• When baby can hold their head up. They’ll have more agency over their own experience because they can choose where to look, and there is plenty for them to be interested in! You’ll find baby will need different entertainment and engagement than you’re used to giving them, which is fun for you both!
  • When baby can sit up unassisted. Baby can sit on their own, on the floor! That means you can get in front of baby instead of having them on your lap, and there is less worrying about propping them with pillows or other supports that may not always be handy nearby. You can start to go with the flow more as they play and learn from you.
  • When baby can crawl and walk. When your baby starts crawling you will have more freedom to move around the house; it’ll be much easier to leave him or her in a safe place (read: not near easy accessed precious items!) while you grab a coffee and snack from the kitchen, for example.
  • When baby can smile at you. It is true that babies get easier when they are a few months old and can smile back at you. It makes their care much more enjoyable, plus seeing them giggle is very rewarding!

Towards the end of a newborn’s first year a baby is much better at self-soothing, they are finally sleeping through the night most nights, and they’re entertaining themselves more as they’re crawling around exploring your house! A lot has changed in just one short year!

How to get through the difficult newborn stage

  • Experiment with strategies that work for you, and your baby. As both of you learn about each other and your new lives, needs will shift. You’re not a failure if something which worked previously suddenly stops working. Know that it is normal to feel overwhelmed and tired. They eat, they sleep, and they cry all day long while you’re left trying to juggle your life in the background! You may find yourself feeling overwhelmed or even resentful of this little bundle that takes up so much time and energy. It’s normal.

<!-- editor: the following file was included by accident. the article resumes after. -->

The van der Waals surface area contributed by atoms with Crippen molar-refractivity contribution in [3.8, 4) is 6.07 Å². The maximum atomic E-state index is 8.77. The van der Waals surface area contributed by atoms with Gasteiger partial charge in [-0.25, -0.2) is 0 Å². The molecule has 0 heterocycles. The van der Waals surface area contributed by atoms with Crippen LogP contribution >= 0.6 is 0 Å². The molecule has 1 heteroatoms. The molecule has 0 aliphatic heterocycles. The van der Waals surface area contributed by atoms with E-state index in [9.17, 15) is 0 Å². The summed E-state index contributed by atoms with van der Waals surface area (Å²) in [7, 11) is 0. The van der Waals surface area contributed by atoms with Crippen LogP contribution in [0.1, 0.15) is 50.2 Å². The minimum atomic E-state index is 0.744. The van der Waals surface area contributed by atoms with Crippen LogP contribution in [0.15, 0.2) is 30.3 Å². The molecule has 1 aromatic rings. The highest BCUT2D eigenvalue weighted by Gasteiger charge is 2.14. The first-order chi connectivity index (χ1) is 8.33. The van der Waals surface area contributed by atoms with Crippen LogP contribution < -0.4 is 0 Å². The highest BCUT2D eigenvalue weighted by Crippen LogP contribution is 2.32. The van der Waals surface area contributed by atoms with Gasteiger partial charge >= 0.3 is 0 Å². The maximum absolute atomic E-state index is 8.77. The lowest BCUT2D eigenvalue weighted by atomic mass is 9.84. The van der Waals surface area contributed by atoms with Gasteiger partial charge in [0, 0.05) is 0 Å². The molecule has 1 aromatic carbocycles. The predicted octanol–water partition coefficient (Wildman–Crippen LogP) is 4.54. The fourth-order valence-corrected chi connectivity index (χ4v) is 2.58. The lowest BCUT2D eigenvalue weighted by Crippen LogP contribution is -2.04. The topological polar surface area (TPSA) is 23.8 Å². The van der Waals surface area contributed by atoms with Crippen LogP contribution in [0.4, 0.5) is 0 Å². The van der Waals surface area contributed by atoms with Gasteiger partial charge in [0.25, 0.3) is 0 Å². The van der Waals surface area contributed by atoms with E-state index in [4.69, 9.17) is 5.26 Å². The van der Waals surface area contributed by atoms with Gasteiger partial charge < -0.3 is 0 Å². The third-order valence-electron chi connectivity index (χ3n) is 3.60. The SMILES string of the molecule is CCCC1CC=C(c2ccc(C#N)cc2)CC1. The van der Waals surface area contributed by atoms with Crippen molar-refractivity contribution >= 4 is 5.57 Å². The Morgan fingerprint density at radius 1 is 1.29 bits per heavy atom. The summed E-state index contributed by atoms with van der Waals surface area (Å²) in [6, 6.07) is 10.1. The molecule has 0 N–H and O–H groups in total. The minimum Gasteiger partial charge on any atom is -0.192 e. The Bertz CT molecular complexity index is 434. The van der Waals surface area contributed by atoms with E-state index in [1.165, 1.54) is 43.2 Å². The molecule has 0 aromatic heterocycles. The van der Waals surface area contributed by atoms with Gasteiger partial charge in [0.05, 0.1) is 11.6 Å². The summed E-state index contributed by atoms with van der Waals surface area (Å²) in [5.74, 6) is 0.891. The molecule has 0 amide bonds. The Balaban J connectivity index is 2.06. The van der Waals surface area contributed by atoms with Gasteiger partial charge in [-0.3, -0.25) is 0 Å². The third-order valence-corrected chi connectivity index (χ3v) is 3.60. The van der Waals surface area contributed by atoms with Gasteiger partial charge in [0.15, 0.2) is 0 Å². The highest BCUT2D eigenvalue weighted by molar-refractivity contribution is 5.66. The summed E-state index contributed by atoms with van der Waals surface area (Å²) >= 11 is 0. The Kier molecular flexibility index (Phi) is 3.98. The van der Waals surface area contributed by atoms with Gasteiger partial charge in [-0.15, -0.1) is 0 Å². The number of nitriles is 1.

• Prioritize taking care of yourself. Get enough sleep, eat good food, and take breaks. If you’re not looked after, how can you look after your baby?
  • Ask for help. Whether it’s a friend, family member or professional service. Encourage your partner or other caregivers to do the same, if they need to. There is a lot of merit to the proverb “It takes a village to raise a child”.
  • Take advantage of routines. Having a routine mapped out means baby will feel more secure because they know what to expect. It doesn’t have to be a whole day planner (though it can be!) but routines like ‘bath, books, bed’ before the night time sleep can help baby know that it’s time to have a longer sleep now. (please!) I used “getting in to a baby sleeping bag” as part of the routine, and both my boys knew that it was time for the long night sleep when they were in their sleeping bag.
  • Try not to compare yourself with other parents. Every child is different! What works for one baby may not work for another but that doesn’t mean it won’t work for yours.
  • Act on advice that resonates with you. Everyone has thoughts on how to parent, even those who aren’t parents themselves. (They have parents of their own, after all!) Just because someone you trust offers you advice, you are not obliged to act on it. This is your family; do things your own way.

You can do this!

It is okay to feel overwhelmed! Newborns can be difficult but it sure is a rewarding journey. Don’t forget that asking for help when needed will more often than not get you further than trying to go it alone. You most certainly are not alone.

Do you have any other advice for new parents? Comment below!